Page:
"Yeah, we're playing, but those are cover gigs. We play classic rock and country covers all night, because that's what the farmers and bikers want to hear. You do that shit for a while and eventually you get a reputation as a cover band and you're stuck doing that. And it's still not enough to make rent. If we want to break the band and do this as a career, we have to focus on shows where we can do our own stuff, even if they don't pay as much. I mean, we do the cover shows sometimes, but they're not the whole answer. I still need a job."
Danny shrugs. "Okay. Oh, Steve called."
"What did he say?"
Danny tells him about the interview with the college radio station. Jay gets up and calls Tyson, and they start to make their plans.
* * * *
The practice on Tuesday night goes well. Everyone is meticulous about showing up on time. They play smoothly through all of their songs, according time in between to help Danny on parts that give him trouble. Julie sings "Speed Up The Clock" with them, and Rich attends as well, bringing along his Schecter guitar and amp to practice "Walk This Way."
"Still no Lady Endorphin?" Steve asks when Rich arrives alone again. "Is she doing this with us, or what?"
"She's doing it, for sure," Rich says. "She and I have played it through a bunch of times already and she sounds awesome. She's just not quite ready to come out here and do it with everybody staring at her."
He pulls a minidisk recorder out of his jacket pocket. "I'm going to record this tonight so she can hear what we all sound like together, if that's cool with you guys. It will be good for her to practice with."
Later, when they are through playing and Rich has left, Tyson, Jay, Peter, Steve and Danny stand in the garage and talk about the radio interview. They jumped on the chance to do it on the sooner Thursday, and just need to decide who will show up at the Gilroy Building at the Indiana University Millenburgh campus where the college radio station is broadcast from.
"I'd like to do it," Steve says, "but I'm completely swamped with class-work. I've got to read like, two hundred pages before I go to sleep tonight."
"I'll go," Peter says. "I don't think we need to leave this as the Jay and Tyson show. Not like the recording, right? I'm free Thursday."
Tyson and Jay look at each other. "It's up to you," Tyson says to the guitar player. "Do you want to do it?"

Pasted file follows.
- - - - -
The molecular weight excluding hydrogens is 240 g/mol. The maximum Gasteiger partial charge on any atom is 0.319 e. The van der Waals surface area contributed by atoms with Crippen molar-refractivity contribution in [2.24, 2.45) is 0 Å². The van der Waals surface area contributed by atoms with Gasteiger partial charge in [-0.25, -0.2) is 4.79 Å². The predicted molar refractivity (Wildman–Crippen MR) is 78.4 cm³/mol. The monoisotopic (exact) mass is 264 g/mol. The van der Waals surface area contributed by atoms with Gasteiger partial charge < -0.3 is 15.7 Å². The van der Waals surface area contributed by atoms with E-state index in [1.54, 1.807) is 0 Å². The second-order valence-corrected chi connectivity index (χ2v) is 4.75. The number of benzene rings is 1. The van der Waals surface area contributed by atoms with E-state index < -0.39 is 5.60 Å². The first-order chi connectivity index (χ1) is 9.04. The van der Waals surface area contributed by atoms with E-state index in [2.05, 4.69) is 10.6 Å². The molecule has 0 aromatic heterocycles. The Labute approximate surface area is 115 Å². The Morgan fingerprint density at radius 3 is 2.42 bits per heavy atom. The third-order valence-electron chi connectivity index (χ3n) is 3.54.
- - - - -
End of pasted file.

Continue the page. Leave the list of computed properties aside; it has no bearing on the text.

"I wouldn't mind, but people always want to hear the front man," Jay says. "You're the singer."
"Nah, people are bored of singers," Steve says. Then, with a look of grave severity, he adds "I blame Bono."
Jay shrugs. "Well, I'll do it if you don't want to," Jay says. "Could be fun, right?"
"Yeah," Tyson says. "You boys better sell some tickets, though. We're a long way away from making our money back off the deposit and expenses, let alone replacing our gear."
* * * * *
On Thursday night Peter drives over to Jay and Danny's place. He beeps the horn twice, and the two Warren brothers come out the front door. Jay climbs in the front seat and Danny gets in through the sliding door to sit in the back.
"Hey boys," Peter says. "You're coming too, Danny?"
"Sure," Danny says.
"He won't do the interview," Jay says, fumbling with his cigarette pack. "It could be cool for him to watch. Come along and check it out."
"You're not going to smoke in my van, are you?"
Jay realizes what he's doing and slips the pack into his pocket. "No. Sorry. This is weird, but I'm actually pretty nervous about doing this. Are you nervous about what you're going to say?"
"Not really," Peter says, turning onto Main Street. "I mean, you've done interviews before, right? And shit, you're on stage all the time. What have you got to be nervous about?"
"Yeah, I guess. But I've only done print interviews before. And I never have to talk on stage. I don't know. I guess I'm just worry about saying something stupid. Or uncool."
"Just don't say anything offensive," Danny says from the back seat. "We talked about this in English class a while ago, how people work hard their whole lives, and then ruin their careers by saying something really racist or something in public. And they're finished like that." He snaps his fingers.
"Thanks, Danny, that's a big help. That makes me feel a lot better."
"Just don't say anything about butt-sex," Peter laughs. "Or cock."
"Jeez, I'll try, smartass. You guys are assholes, you know that?"
Peter looks in the rearview mirror and smiles at Danny.
They arrive on campus and park behind the Gilroy Building, pausing outside for Jay to have a smoke. Once inside, they follow a maze of signs to the audio-visual department which houses KJHG 97.3, Indiana University Millenburgh Radio. There is music playing over ceiling-mounted speakers, and Peter and Jay recognize it immediately.
"Are they playing Allsystemsgo?" Peter asks.
"Yeah, I think so," Jay says. "Weird. I didn't think they'd released anything for radio."
"Maybe it's just a demo."
Down the main hall where the station is administrated, they find the broadcast booth and the production room. Both have windows looking out into the hall, and the three musician peer first into the production room. There is a skinny, bug-eyed student in front of a control panel. He sees the guys from Hellakill, looks up at the clock and mouths the words, "Just a minute, okay?" to them through the sound-proof glass.
They nod and move along the hallway to look into the broadcast booth. They see the DJ sitting on one side of a broad desk. On the other side of the desk, two members of Allsystemsgo sit wearing earphones, chatting amiably with the DJ.
2008 Nolan Whyte